The weather outside is awful so I've spent Sunday morning so far catching up on some surfing. This a site from a guy in Nottingham, Richard Easom, that has loads of info for the barbel angler. There is one mention of Forest but I suggest you skip over that. Up the Rams!!
I was going to take a rod down this evening but it was so cold I just grabbed the camera. The water was quite mucky so glad I didn't bother. The tree above has come down over the winter, it is just near our lower access.
The run above has produced my biggest trout from the brook, I even needed to use my net!! Tough casting under those trees though. The upper limit is shown below:
The photo above is again near our lower access and these trees have been removed also since my last trip.
That tree root looks like it should hold a lunker.
This section above has been kind to me but has lost a lot of tree cover over the last couple of winters. I seem to remember that we cleared one out on a working party.
Thursday afternoon had been pencilled in to cast a line but the EA site suggested that the rain of the last few days had resulted in a cocoa coloured high River Dove. After exchanging a few texts with Phil we decided to give the Ecclesbourne a go concluding that this small river would have had the best chance of running off. If it was unfishable then a river walk in April coupled with some Kelly brews would not be the end of the world, also I could pick Phil's brains on this stretch which I have not fished too often. When I arrived at the pull in the kettle was smoking away merrily so we started off with a brew and a discussion on tactics. The river was carrying a tad of colour but looked worth putting a nymph through the pools and riffles. The river looked in grand form and was just getting to a normal level after the winter where evidence from the debris suggested it had been very high at times. I was quite interested in exploring the top of the beat which I had not fished at all so after tackling up we headed upstream. There was no sign of rising fish and we leapfrogged the pools trying to search out an early season brownie. A pair of goosanders were soon startled and the fishery may benefit from them being a little more than startled. I swapped my nymph several times but could not get an offer before we arrived at the upper boundary. Phil had fared similar but did bump one off as we set off back down again. The water still felt pretty cold and it is easy to forget that we have had some snow melt in Derbyshire over the last few weeks. We then had quite a heavy hail storm which I think put paid to any chance we had of a trout. So it was a slow wander back downstream and we decided to call it a day. Nevertheless a great afternoon out and I also expanded my knowledge of this trout stream. All I can say is that it is a good job that there is more to fishing than catching fish!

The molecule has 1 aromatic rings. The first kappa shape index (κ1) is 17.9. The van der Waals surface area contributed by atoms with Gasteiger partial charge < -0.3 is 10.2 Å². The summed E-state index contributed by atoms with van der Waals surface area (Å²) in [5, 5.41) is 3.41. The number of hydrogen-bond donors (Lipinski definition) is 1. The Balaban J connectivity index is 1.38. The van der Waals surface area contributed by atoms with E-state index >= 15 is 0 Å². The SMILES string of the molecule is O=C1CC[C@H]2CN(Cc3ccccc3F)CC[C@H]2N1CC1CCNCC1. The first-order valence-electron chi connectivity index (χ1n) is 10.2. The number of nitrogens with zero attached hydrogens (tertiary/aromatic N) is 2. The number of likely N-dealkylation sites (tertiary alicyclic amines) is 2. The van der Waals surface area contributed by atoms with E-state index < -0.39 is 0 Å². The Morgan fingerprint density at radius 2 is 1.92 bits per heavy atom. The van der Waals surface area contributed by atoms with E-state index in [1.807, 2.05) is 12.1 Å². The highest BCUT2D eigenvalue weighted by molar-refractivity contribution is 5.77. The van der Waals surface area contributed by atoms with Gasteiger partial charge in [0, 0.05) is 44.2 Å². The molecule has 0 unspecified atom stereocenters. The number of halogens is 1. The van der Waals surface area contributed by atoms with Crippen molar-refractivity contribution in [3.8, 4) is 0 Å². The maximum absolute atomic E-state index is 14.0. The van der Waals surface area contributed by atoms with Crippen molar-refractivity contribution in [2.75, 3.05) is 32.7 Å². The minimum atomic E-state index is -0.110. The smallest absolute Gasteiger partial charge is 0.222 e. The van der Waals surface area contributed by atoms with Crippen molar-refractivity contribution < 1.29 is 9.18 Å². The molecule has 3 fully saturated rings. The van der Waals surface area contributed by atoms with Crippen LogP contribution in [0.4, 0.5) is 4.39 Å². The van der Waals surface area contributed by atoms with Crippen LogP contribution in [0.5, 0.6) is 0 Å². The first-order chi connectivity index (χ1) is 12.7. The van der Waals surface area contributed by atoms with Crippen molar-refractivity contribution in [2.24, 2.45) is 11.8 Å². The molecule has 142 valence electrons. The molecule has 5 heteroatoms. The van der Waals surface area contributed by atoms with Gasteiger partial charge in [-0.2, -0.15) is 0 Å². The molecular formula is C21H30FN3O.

So an afternoon well spent and upon my return home I found the IT lesson still in full swing. I did well to miss that one!